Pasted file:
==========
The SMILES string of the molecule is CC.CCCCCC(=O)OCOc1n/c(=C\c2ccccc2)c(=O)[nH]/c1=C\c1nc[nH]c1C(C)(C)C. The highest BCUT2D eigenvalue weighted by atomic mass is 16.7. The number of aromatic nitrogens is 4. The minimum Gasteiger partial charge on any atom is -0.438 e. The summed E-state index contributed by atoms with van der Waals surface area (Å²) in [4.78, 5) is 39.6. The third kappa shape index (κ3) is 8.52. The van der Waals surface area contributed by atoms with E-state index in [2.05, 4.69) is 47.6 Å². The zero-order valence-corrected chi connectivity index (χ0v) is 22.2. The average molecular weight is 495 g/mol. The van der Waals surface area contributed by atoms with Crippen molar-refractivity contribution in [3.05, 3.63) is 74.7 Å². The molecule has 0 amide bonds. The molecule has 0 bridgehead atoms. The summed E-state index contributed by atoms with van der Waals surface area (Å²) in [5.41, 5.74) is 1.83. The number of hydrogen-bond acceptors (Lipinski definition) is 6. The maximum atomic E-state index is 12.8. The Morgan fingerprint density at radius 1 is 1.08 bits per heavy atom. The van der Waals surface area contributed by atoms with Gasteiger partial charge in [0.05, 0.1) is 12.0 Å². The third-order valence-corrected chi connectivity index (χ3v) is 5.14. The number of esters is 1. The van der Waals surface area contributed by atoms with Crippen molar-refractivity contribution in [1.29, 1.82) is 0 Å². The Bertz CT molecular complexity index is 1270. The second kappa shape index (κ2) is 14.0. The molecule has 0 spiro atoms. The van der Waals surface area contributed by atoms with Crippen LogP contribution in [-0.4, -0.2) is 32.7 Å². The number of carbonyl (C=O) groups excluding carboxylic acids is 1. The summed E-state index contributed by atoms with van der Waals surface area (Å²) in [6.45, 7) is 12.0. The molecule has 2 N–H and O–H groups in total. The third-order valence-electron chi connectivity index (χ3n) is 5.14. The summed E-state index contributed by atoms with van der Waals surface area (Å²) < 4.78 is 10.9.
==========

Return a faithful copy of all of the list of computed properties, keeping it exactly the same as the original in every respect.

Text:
The SMILES string of the molecule is CC.CCCCCC(=O)OCOc1n/c(=C\c2ccccc2)c(=O)[nH]/c1=C\c1nc[nH]c1C(C)(C)C. The highest BCUT2D eigenvalue weighted by atomic mass is 16.7. The number of aromatic nitrogens is 4. The minimum Gasteiger partial charge on any atom is -0.438 e. The summed E-state index contributed by atoms with van der Waals surface area (Å²) in [4.78, 5) is 39.6. The third kappa shape index (κ3) is 8.52. The van der Waals surface area contributed by atoms with E-state index in [2.05, 4.69) is 47.6 Å². The zero-order valence-corrected chi connectivity index (χ0v) is 22.2. The average molecular weight is 495 g/mol. The van der Waals surface area contributed by atoms with Crippen molar-refractivity contribution in [3.05, 3.63) is 74.7 Å². The molecule has 0 amide bonds. The molecule has 0 bridgehead atoms. The summed E-state index contributed by atoms with van der Waals surface area (Å²) in [5.41, 5.74) is 1.83. The number of hydrogen-bond acceptors (Lipinski definition) is 6. The maximum atomic E-state index is 12.8. The Morgan fingerprint density at radius 1 is 1.08 bits per heavy atom. The van der Waals surface area contributed by atoms with Gasteiger partial charge in [0.05, 0.1) is 12.0 Å². The third-order valence-corrected chi connectivity index (χ3v) is 5.14. The number of esters is 1. The van der Waals surface area contributed by atoms with Crippen molar-refractivity contribution in [1.29, 1.82) is 0 Å². The Bertz CT molecular complexity index is 1270. The second kappa shape index (κ2) is 14.0. The molecule has 0 spiro atoms. The van der Waals surface area contributed by atoms with Crippen LogP contribution in [-0.4, -0.2) is 32.7 Å². The number of carbonyl (C=O) groups excluding carboxylic acids is 1. The summed E-state index contributed by atoms with van der Waals surface area (Å²) in [6.45, 7) is 12.0. The molecule has 2 N–H and O–H groups in total. The third-order valence-electron chi connectivity index (χ3n) is 5.14. The summed E-state index contributed by atoms with van der Waals surface area (Å²) < 4.78 is 10.9.